WASHINGTON - AT&T will pay $60 million in a settlement with the Federal Trade Commission over allegations that the wireless provider misled millions of customers by charging them for “unlimited” data plans while reducing their data speeds, the agency announced Tuesday.
The long-running battle began with a complaint filed in 2014. The FTC alleged that the company failed to adequately disclose to customers that it would reduce data speeds if they went over a certain amount of data use in a billing cycle.
The practice, known as “throttling,” slowed activities like web browsing or streaming videos.
The AT&T logo is seen outside a building in Washington, D.C., on July 9, 2019. (Photo by Alastair Pike / AFP) (Photo credit should read ALASTAIR PIKE/AFP via Getty Images)
“AT&T promised unlimited data—without qualification—and failed to deliver on that promise,” Andrew Smith, director of the FTC’s Bureau of Consumer Protection, said in a press release. “While it seems obvious, it bears repeating that Internet providers must tell people about any restrictions on the speed or amount of data promised.”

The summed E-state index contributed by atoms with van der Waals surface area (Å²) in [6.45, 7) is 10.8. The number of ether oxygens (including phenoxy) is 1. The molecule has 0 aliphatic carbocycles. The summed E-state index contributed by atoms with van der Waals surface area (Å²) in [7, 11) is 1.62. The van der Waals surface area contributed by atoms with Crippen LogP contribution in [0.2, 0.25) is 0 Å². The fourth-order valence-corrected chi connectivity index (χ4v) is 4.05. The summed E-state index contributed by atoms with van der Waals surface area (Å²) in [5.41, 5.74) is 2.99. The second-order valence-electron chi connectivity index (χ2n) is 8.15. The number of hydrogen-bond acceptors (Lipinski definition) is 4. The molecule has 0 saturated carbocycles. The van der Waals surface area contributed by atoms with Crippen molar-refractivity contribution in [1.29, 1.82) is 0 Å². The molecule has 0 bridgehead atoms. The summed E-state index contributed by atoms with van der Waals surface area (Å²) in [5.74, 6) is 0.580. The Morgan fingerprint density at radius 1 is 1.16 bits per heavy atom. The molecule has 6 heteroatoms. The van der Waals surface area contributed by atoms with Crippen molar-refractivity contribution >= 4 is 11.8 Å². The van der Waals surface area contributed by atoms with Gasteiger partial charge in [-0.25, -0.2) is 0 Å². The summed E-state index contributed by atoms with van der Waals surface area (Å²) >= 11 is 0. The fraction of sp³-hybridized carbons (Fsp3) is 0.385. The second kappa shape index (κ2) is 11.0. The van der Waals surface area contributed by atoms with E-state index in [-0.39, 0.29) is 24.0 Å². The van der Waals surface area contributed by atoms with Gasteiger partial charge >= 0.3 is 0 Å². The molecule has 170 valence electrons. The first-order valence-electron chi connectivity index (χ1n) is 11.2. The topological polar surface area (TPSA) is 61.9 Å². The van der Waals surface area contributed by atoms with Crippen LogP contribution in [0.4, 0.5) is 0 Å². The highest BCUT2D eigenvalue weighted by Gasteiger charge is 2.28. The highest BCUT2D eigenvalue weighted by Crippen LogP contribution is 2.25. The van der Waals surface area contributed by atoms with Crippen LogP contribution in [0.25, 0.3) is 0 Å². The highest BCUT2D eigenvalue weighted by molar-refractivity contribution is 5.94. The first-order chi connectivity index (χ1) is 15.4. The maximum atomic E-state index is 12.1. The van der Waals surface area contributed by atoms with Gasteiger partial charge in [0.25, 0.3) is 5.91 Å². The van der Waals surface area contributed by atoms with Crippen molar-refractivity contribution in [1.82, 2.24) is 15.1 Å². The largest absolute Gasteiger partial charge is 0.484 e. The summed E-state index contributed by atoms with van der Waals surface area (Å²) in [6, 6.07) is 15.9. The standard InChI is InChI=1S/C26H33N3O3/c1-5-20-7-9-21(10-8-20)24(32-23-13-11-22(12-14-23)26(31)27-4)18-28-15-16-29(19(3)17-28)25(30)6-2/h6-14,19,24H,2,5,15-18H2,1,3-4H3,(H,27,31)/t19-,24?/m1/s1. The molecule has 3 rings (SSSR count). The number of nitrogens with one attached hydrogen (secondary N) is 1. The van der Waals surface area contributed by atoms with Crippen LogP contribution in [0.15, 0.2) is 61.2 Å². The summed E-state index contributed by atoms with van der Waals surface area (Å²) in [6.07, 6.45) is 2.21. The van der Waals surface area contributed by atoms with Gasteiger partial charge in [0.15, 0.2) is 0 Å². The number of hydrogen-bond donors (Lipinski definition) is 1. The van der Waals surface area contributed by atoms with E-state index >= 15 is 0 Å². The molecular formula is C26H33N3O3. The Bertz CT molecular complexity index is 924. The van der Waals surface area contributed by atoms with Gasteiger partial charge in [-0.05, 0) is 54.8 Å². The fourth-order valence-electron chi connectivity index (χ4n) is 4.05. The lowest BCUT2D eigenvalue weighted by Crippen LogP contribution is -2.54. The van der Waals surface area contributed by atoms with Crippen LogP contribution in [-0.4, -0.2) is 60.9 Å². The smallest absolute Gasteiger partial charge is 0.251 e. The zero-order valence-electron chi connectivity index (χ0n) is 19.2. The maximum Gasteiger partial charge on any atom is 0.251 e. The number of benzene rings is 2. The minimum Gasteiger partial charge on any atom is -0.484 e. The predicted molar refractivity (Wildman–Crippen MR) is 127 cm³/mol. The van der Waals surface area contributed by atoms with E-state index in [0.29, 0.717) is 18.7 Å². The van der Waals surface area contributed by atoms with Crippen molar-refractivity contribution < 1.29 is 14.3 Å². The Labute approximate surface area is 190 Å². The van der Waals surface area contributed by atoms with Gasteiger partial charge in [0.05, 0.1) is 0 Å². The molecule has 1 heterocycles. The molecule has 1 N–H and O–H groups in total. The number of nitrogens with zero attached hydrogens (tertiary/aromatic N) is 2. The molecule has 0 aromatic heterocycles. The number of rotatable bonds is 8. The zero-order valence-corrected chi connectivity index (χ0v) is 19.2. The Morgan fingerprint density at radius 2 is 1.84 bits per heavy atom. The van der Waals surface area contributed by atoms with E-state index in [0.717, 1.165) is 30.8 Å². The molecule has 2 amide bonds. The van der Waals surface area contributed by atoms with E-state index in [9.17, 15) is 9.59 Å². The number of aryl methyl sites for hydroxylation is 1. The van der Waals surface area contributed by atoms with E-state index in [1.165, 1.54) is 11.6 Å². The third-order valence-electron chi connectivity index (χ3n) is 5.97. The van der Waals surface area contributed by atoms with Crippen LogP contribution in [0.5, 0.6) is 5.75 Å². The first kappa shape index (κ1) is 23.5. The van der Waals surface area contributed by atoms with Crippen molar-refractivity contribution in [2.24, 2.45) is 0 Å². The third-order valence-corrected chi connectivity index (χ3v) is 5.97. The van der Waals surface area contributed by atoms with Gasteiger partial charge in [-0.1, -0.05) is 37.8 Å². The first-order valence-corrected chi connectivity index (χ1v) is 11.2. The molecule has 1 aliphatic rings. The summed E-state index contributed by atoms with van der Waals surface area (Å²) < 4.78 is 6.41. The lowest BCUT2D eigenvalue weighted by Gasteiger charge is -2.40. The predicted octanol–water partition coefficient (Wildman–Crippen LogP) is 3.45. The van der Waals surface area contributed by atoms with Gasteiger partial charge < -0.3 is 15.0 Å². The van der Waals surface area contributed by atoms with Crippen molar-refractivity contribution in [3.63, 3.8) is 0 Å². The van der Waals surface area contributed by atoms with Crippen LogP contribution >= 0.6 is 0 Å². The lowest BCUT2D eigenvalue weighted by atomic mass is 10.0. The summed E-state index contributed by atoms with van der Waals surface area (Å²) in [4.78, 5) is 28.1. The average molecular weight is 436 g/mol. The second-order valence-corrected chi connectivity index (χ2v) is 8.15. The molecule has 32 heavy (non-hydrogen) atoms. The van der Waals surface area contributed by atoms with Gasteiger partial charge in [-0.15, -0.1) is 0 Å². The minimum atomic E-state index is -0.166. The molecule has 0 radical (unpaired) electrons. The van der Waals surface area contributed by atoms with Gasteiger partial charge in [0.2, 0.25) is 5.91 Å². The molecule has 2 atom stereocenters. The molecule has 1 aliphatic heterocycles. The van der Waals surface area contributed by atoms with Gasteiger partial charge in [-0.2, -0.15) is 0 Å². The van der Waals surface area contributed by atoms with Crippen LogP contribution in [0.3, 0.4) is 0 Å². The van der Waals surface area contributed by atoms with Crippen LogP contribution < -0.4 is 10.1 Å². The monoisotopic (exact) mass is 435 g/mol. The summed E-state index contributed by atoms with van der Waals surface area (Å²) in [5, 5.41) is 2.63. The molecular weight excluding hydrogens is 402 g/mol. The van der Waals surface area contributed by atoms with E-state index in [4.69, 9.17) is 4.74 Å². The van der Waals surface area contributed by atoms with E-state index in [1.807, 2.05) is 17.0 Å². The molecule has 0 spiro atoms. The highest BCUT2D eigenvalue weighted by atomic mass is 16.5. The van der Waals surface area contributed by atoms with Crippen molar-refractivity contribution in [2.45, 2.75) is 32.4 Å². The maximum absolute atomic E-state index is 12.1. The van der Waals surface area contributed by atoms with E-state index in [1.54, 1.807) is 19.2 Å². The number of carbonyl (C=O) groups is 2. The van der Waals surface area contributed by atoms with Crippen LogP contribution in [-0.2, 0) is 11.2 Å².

The FTC alleged that AT&T began throttling data speeds in 2011 for its unlimited customers after they used as little as 2 gigabytes of data in a billing period, affecting more than 3.5 million customers as of October 2014, according to the complaint. Some customers had data speeds slowed by nearly 90 percent, the complaint alleges.
The $60 million paid by AT&T in the settlement will be deposited into a fund that the company will use to provide partial refunds to both current and former customers who had originally signed up for unlimited plans before 2011 but were throttled by AT&T, the FTC said.
Affected consumers will not be required to submit a claim for the refunds. Current AT&T customers will automatically receive a credit to their bills, while former customers will receive checks for the refund amount they are owed, the agency said.
As part of the settlement, AT&T is also required to prominently and clearly disclose any restrictions related to its speed or amount of mobile data, the FTC said.
This story was reported from Cincinnati.